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Investigation Into High Levels of Arsenic in Baby Food Launched By New York AG

The state of New York has launched an investigation into high levels of arsenic in baby food products sold throughout the state, on the heels of growing national concerns about the discovery of toxic heavy metals in a number of popular foods given to infants and young children.

New York Attorney General Letitia James issued a press release on April 29, announcing a probe into Gerber, Beech-Nut, Hain (Earth’s Best Organic), and Nurture (HappyBABY); sending letters to each of the baby food manufacturers asking for additional information about levels of arsenic found in their products, as well as advertising and promotional techniques.

James’ indicates she is examining whether the infant rice cereal products, specifically, contain arsenic levels that exceed the legal maximum for the state. However, critics and observers say they are not aware of a New York standard on arsenic.

“No child should be exposed to toxic substances in their food,” James said in the press release. “Baby food manufacturers have a legal and moral obligation to ensure the safety of their products, and provide peace-of-mind to the parents who rely on their products every day. Through this probe, I am committed to protecting the health and wellness of the next generation.”

James’ letters ask the companies to provide information on levels of inorganic arsenic in their baby foods, in addition to their practices, policies and standards on how they test and determine what those levels are in final products. She also seeks information on any advertising material for infant rice cereal products and any communications they’ve had with others involving arsenic levels in those products.

The investigation comes several weeks after the FDA announced its “Closer to Zero” action plan, which seeks to address concerns over the levels of arsenic, as well as cadmium, lead and mercury in baby food.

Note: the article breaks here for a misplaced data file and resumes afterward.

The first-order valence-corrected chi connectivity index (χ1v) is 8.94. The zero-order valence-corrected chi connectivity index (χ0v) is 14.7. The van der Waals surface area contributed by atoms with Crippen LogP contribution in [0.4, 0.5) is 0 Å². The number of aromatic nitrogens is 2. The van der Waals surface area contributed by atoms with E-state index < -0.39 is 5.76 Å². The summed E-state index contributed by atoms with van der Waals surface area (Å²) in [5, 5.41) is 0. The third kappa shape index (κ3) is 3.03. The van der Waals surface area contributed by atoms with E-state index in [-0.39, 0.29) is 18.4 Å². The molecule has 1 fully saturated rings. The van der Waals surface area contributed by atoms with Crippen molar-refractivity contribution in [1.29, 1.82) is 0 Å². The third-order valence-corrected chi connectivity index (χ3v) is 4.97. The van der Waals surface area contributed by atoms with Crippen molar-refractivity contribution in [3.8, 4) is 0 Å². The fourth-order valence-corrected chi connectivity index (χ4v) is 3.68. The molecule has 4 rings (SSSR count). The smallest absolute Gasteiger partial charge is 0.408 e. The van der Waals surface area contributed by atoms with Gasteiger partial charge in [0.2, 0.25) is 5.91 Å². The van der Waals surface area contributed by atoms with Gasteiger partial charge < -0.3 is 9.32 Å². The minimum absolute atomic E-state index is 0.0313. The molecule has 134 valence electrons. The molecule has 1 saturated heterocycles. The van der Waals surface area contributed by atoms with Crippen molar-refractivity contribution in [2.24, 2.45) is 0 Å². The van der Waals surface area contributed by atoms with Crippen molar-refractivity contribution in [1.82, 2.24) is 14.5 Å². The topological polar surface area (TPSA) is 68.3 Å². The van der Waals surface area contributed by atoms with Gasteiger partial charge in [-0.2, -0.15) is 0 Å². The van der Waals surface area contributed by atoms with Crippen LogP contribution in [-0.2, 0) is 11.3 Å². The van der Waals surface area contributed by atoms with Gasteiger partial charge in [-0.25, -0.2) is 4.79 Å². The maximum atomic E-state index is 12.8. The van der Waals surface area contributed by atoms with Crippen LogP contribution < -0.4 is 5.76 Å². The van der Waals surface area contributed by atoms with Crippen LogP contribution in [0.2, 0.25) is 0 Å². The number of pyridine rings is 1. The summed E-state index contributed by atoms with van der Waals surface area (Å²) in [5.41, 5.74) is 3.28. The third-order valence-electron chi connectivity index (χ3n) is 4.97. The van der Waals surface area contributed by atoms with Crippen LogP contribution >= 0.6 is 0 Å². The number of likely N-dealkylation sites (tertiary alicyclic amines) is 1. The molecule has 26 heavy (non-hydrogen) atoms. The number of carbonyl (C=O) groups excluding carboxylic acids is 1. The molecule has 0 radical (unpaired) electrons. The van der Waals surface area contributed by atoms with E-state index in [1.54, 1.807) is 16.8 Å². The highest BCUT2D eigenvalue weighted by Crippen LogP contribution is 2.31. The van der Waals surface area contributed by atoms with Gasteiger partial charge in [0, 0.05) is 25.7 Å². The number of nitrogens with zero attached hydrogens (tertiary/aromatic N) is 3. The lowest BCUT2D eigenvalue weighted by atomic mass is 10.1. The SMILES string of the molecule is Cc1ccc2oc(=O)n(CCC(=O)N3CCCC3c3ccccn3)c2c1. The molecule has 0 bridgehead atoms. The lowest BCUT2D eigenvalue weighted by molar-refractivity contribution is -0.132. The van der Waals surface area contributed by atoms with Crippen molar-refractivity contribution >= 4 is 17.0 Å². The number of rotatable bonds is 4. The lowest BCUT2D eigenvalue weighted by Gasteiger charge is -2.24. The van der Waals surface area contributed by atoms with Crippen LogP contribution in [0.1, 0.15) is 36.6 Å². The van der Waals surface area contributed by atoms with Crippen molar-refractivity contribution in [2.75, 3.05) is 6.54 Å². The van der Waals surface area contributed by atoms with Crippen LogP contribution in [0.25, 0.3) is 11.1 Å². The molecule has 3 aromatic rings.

In February, a report by the U.S. House Oversight Committee ignited a firestorm of concerns over the various heavy metals found in baby foods, including arsenic, cadmium, lead and mercury. Exposure to these heavy metals by infants has been linked to a risk of autism, ADHD and other developmental disorders, placing this vulnerable population of Americans at a serious risk, according to the report.

House staffers conducted the review using data turned over by Beech-Nut, Gerber, Hain and Nurture, Inc. about the levels of toxic heavy metals present in their baby food products and the ingredients used to create them.

The Congressional report found some baby foods contained more than 91 times the maximum level of arsenic allowed in bottled water; 177 times the allowable levels of lead, 69 times the limits on cadmium, and five times the levels of allowable mercury.

Although the manufacturers maintain that their products are safe and appropriately labeled, the FDA and U.S. Centers for Disease Control and Prevention (CDC) have long maintained that exposing infants and children to toxic heavy metals can cause a permanent decrease in IQ, an increased risk of future criminal and antisocial behavior, and untreatable and frequently permanent brain damage.

Toxic Metal Baby Food Lawsuits

Since the Congressional subcommittee report was released in February, manufacturers have faced a growing number of baby food lawsuits filed in federal courts nationwide.

Given common questions of fact and law raised in lawsuits pending throughout the federal court system, a group of plaintiffs filed a motion to centralize the baby food cases earlier this month, asking the U.S. Judicial Panel on Multidistrict Litigation (JPML) to centralize the cases before one judge in the Eastern District of New York, where the majority of cases are currently pending.

Such consolidation is common in complex product liability litigation, where a large number of product liability lawsuits have been filed over similar injuries caused by the same products. Centralizing the cases before one judge is intended to reduce duplicative discovery into common issues in the cases, avoid conflicting pretrial rulings from different courts and serve the convenience of common witnesses, parties and the judicial system.

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